No. 7 Missouri at UCLA (10 PM)

Baylor at No. 13 Gonzaga (8 PM)

Other Notable Games 

Rider at Rutgers (3 PM)

Providence at Brown (7 PM; NBC Sports Network)

Iona at Saint Joseph’s (7 PM)

Southern Miss at Morehead State (7:30 PM)

Oral Roberts at Memphis (8 PM)

Raphielle also writes for the NBE Basketball Report and can be followed on Twitter at @raphiellej.

Five-star 2018 point guard Darius Garland cuts list to six schools

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Five-star Class of 2018 point guard Darius Garland revealed the final six schools that he’s considering on Friday.

The N0. 12 overall prospect in the Class of 2018, according to Rivals, the 6-foot-0 Garland is one of the top floor generals in the nation as he is still considering Duke, Indiana, Kansas, Kentucky, UCLA and Vanderbilt.

A native of Nashville, Garland is a potentially elite perimeter threat at the college level as he’s one of the more deadly three-point marksmen in the nation.

Garland spent this spring and summer playing with Bradley Beal Elite in the Nike EYBL as he averaged 16.8 points and 4.8 assists per game in the league this spring.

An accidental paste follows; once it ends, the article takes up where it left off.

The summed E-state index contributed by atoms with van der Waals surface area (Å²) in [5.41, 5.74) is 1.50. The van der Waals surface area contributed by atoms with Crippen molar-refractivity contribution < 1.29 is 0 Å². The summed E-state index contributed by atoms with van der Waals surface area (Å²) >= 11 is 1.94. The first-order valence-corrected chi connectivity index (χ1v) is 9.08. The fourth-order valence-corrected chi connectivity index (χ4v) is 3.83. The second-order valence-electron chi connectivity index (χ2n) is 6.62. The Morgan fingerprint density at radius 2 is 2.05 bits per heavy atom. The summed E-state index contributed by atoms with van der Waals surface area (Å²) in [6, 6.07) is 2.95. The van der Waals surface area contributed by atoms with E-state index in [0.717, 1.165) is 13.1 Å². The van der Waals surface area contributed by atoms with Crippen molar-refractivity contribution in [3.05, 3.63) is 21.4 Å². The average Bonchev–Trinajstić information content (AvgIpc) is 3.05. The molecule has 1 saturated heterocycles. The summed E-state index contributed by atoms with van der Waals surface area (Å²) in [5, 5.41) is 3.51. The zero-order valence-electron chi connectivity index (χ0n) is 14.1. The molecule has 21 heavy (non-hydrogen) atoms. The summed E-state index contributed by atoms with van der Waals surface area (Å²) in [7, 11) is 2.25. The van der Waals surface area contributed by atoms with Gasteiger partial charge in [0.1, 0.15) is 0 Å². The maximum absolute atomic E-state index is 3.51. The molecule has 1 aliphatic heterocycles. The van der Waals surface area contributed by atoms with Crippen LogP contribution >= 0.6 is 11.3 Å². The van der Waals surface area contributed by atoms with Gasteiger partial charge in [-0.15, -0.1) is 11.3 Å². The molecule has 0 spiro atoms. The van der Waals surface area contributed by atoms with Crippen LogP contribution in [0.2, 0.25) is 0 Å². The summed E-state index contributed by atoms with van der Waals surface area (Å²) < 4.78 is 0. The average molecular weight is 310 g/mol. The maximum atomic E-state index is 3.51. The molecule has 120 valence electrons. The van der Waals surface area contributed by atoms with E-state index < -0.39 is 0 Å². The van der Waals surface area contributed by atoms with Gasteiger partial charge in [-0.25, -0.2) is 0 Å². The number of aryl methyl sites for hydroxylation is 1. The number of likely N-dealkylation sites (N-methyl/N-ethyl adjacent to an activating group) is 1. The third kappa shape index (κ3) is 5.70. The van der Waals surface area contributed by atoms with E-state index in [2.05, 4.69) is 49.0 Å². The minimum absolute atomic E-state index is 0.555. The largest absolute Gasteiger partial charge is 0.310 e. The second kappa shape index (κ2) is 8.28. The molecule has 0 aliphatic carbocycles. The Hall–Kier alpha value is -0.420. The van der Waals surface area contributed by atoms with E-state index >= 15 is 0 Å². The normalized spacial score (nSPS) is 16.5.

VIDEO: Kentucky’s John Calipari participates in the #DriveByDunkChallenge

(Photo by Kevin C. Cox/Getty Images)
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The #DriveByDunkChallenge is sweeping the nation on social media this summer.

Rules to participate are pretty simple:

  1. Drive around in your vehicle.
  2. Find a basketball hoop (or a basketball ring if you’re Ted Cruz) on a random driveway.
  3. Run out of your car and dunk on that random hoop while a friend films.
  4. Run back to your car and drive away.

Let Anthony Davis show you how it works:

Pretty simple, right?